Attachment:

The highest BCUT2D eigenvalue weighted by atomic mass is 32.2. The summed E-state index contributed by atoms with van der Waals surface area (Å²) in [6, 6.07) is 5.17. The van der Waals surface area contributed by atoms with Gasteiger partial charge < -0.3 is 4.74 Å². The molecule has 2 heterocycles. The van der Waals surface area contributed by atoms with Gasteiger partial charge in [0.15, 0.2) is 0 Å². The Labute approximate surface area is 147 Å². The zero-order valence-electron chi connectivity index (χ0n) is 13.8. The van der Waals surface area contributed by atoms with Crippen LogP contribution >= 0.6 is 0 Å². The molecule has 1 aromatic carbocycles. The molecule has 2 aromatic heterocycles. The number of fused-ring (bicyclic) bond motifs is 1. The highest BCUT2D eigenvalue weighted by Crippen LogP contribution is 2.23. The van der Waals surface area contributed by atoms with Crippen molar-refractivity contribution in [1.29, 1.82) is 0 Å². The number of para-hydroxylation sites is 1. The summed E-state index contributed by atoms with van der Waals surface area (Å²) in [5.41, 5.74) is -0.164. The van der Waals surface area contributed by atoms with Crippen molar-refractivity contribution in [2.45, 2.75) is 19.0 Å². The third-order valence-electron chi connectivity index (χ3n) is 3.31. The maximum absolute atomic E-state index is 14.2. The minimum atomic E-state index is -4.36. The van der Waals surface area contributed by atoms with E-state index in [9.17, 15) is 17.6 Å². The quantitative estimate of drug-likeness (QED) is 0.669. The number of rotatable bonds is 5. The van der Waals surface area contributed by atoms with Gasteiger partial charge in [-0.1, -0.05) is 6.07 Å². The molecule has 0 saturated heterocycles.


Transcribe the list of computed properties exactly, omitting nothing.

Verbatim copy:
The highest BCUT2D eigenvalue weighted by atomic mass is 32.2. The summed E-state index contributed by atoms with van der Waals surface area (Å²) in [6, 6.07) is 5.17. The van der Waals surface area contributed by atoms with Gasteiger partial charge < -0.3 is 4.74 Å². The molecule has 2 heterocycles. The van der Waals surface area contributed by atoms with Gasteiger partial charge in [0.15, 0.2) is 0 Å². The Labute approximate surface area is 147 Å². The zero-order valence-electron chi connectivity index (χ0n) is 13.8. The van der Waals surface area contributed by atoms with Crippen LogP contribution >= 0.6 is 0 Å². The molecule has 1 aromatic carbocycles. The molecule has 2 aromatic heterocycles. The number of fused-ring (bicyclic) bond motifs is 1. The highest BCUT2D eigenvalue weighted by Crippen LogP contribution is 2.23. The van der Waals surface area contributed by atoms with Crippen molar-refractivity contribution in [1.29, 1.82) is 0 Å². The number of para-hydroxylation sites is 1. The summed E-state index contributed by atoms with van der Waals surface area (Å²) in [5.41, 5.74) is -0.164. The van der Waals surface area contributed by atoms with Crippen molar-refractivity contribution in [2.45, 2.75) is 19.0 Å². The third-order valence-electron chi connectivity index (χ3n) is 3.31. The maximum absolute atomic E-state index is 14.2. The minimum atomic E-state index is -4.36. The van der Waals surface area contributed by atoms with E-state index in [9.17, 15) is 17.6 Å². The quantitative estimate of drug-likeness (QED) is 0.669. The number of rotatable bonds is 5. The van der Waals surface area contributed by atoms with Gasteiger partial charge in [-0.1, -0.05) is 6.07 Å². The molecule has 0 saturated heterocycles.